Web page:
The first three times I finished The Shadow Road, I immediately wanted another text, a sequel, so that I could continue to dwell in K.V. Johansen’s mesmerizing world. This time, however, I read the series more critically, thinking more deeply about the narrative structure of the series, rather than merely revelling in the enjoyment of the story as expressed in each individual text. In the end, The Shadow Road leaves us in a place that does not actually require further narrative, however much we might want it. The denouement presents us with effective closure and yet leaves the possibility—should the author so desire—of further stories: notably not further illumination of the questions that have run through the series to date, the secrets of the Yehillon, as these mysteries are solved.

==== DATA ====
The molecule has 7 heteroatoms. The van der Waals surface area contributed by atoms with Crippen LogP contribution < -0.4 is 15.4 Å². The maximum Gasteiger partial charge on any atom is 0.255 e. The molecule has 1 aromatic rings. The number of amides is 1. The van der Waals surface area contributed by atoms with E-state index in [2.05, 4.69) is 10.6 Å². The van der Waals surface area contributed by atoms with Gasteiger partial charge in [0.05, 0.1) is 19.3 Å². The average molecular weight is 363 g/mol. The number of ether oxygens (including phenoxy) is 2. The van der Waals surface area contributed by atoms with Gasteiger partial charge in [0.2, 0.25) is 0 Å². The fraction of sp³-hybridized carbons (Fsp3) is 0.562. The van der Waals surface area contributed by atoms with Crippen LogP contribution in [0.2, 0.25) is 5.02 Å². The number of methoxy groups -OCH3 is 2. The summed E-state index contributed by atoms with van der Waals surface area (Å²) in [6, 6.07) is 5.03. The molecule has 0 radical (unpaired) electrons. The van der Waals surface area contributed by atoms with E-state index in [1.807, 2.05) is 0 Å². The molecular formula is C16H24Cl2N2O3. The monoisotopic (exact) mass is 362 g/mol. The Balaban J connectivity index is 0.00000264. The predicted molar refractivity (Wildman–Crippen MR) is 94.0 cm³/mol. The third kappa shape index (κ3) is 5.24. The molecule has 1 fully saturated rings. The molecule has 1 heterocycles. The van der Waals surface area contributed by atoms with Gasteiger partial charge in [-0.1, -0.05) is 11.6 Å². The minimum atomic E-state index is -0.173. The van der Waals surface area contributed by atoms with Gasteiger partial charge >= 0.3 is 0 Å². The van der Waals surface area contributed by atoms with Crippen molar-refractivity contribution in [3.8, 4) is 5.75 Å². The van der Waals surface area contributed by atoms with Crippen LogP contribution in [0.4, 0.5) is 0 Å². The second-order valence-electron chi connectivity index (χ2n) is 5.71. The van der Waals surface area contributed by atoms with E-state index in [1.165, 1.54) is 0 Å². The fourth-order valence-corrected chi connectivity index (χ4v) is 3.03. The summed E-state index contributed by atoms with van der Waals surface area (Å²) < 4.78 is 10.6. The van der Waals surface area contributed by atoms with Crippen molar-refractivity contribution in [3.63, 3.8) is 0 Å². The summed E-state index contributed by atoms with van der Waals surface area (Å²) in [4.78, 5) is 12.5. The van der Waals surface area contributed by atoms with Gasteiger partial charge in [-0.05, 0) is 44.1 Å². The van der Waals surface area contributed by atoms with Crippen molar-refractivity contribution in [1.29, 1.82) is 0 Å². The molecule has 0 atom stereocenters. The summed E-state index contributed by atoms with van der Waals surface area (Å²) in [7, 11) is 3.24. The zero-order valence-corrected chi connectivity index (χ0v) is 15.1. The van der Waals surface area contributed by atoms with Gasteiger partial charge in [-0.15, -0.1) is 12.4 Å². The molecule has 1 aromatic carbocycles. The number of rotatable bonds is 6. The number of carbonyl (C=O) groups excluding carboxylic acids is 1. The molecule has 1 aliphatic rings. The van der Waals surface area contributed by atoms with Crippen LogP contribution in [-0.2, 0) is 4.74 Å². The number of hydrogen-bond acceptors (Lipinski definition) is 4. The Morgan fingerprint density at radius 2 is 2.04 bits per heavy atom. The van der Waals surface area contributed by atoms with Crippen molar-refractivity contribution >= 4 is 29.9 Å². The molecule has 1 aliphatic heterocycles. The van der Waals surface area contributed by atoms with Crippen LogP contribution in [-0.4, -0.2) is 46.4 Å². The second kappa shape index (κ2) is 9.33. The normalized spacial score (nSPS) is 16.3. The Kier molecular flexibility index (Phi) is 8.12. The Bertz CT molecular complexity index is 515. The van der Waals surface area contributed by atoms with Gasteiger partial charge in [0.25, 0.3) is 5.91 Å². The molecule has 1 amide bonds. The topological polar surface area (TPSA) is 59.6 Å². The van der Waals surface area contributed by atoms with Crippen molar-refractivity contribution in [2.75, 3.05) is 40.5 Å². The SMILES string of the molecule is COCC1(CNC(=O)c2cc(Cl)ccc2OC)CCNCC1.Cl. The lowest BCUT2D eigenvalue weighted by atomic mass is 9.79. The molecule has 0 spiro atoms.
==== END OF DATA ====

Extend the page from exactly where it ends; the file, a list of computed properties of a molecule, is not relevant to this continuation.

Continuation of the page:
Nethin’s experiences in The Shadow Road are presented as a retrospective report of dubious authenticity. Rather like the frame narrative of Margaret Atwood’s A Handmaid’s Tale (1985), the two short descriptive paragraphs that frame Nethin’s story inform us that years—if not decades or centuries—have passed between the action of the novel and the moment of our reading. The scope for further tales within this period is vast and encouraging, and we can only hope that Johansen sees fit to populate those years with recorded narrative. Apparently she has plans for a fifth book, temporally placed between Nightwalker and Treason in Eswy, but Orca Publishers is not yet convinced. I suggest that anyone reading this review, who appreciates The Warlocks of Talverdin even a quarter as much as I do, write to Orca Publishers (email@example.com, attention Sarah Harvey, Orca Young Readers, Juvenile & Teen Fiction Editor) and let them know how much we want to see that fifth—and sixth, and seventh—installment.